When stores have opened in cities like Boston and Los Angeles, Pollo Campero fans have lined up for hours to experience their first taste of Latin chicken on U.S. soil. Now, the company’s Latin twist on fried and grilled chicken, unique side dishes like yuca fries and sweet plantains, as well as Latin drinks including horchata and tamarindo, is winning the taste buds of Americans from all ethnic backgrounds. The demand for Pollo Campero is reaching the mainstream and appealing to an increasingly diverse American population.
“Despite the high level of competition, the U.S. market is extremely attractive to Pollo Campero,” says Roberto Denegri, Campero USA president and COO.
“For decades, the United States has exported its successful quick-service brands around the world. Now, foreign restaurant chains like Pollo Campero are making serious inroads into the United States with new flavors. Let’s face it. Some consumers are tired of eating the same old fried chicken.”
Pollo Campero opened its first U.S. restaurant in 2002. Since then, it has opened more than 50 U.S. restaurants and established a U.S. headquarters in Dallas, Texas. With a list of franchisees waiting to open new restaurants, Campero plans to close 2009 with approximately 60 U.S. stores. And, it plans to become one of the United States’ top-50 quick service restaurant brands with 300 stores by 2014.
Beginning Sept. 8, new television and radio ads hitting the airwaves will tout the chain’s “Flavor You Can’t CamperoTM,” all in an effort to show American’s how fresh and flavorful foods from Pollo Campero will exceed their expectations about quick-service chicken.
“Cultural tastes are changing, and Americans are looking for more flavor, more variety, fresher food and new taste experiences. Unlike many of our competitors, our food is made fresh in our kitchens – not in a corporate laboratory or manufacturing plant,” Denegri says.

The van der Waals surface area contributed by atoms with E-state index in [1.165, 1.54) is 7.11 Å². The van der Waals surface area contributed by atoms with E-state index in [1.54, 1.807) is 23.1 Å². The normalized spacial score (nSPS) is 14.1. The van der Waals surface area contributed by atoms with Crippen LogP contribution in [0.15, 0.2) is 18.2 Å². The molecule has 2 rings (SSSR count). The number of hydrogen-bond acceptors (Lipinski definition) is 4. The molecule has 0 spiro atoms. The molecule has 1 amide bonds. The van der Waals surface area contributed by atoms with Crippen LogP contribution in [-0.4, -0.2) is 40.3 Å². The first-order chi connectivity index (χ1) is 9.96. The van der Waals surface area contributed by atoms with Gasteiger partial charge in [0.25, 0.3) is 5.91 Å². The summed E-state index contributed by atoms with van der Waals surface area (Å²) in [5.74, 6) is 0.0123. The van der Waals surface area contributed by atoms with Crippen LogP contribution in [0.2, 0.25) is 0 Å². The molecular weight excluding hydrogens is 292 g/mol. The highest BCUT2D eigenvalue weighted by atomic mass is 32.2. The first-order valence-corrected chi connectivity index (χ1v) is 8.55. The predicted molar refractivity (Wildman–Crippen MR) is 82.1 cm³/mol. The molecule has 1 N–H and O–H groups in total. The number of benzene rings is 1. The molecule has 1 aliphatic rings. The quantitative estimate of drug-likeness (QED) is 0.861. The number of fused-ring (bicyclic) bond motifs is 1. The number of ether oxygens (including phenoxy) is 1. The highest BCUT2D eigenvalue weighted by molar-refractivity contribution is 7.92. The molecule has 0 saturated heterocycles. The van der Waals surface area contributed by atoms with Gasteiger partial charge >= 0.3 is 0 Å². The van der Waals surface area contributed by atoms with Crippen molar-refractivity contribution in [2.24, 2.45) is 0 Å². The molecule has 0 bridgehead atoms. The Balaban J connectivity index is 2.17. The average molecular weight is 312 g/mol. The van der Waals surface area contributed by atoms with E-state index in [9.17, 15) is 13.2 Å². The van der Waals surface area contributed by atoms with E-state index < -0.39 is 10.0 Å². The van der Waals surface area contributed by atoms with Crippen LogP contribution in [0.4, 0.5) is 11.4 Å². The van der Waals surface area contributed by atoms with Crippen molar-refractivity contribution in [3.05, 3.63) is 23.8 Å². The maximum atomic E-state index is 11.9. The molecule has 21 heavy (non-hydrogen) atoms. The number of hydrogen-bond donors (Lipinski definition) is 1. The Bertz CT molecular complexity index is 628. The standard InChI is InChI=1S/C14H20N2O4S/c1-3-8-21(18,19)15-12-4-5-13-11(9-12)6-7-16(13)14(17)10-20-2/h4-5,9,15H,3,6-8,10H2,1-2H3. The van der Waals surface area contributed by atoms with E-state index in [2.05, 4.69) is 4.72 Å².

Unlike most quick-service chains, Pollo Campero’s chicken is marinated, sending the distinctive Campero flavor all the way to the bone. Fried chicken is hand-breaded in seasoned flour and slowly pressure-cooked without trans-fats, resulting in a flavorful and juicy meal. Fried chicken is available on the bone, in sandwiches, bowls, burritos or in boneless strips.
Grilled chicken features the taste of lime and orange juices, red bell peppers, and a proprietary blend of Latin herbs and spices. It is available on the bone, in sandwiches, bowls, burritos and in Caesar salads.
Side dishes include a mix of Latin and traditional American dishes, including Campero beans, black beans and white rice, yuca fries, sweet plantains, cole slaw, french fries and mashed potatoes. Customers can choose from soft drinks, iced tea or specialty Latin drinks including horchata and tamarindo.
At Campero, customers dine in the Latin family style, gathered around a table spread with a complete Latin meal and set with real plates and silverware. Or, if they prefer, customers can take food with them, transporting the Latin eating experience anywhere they go.
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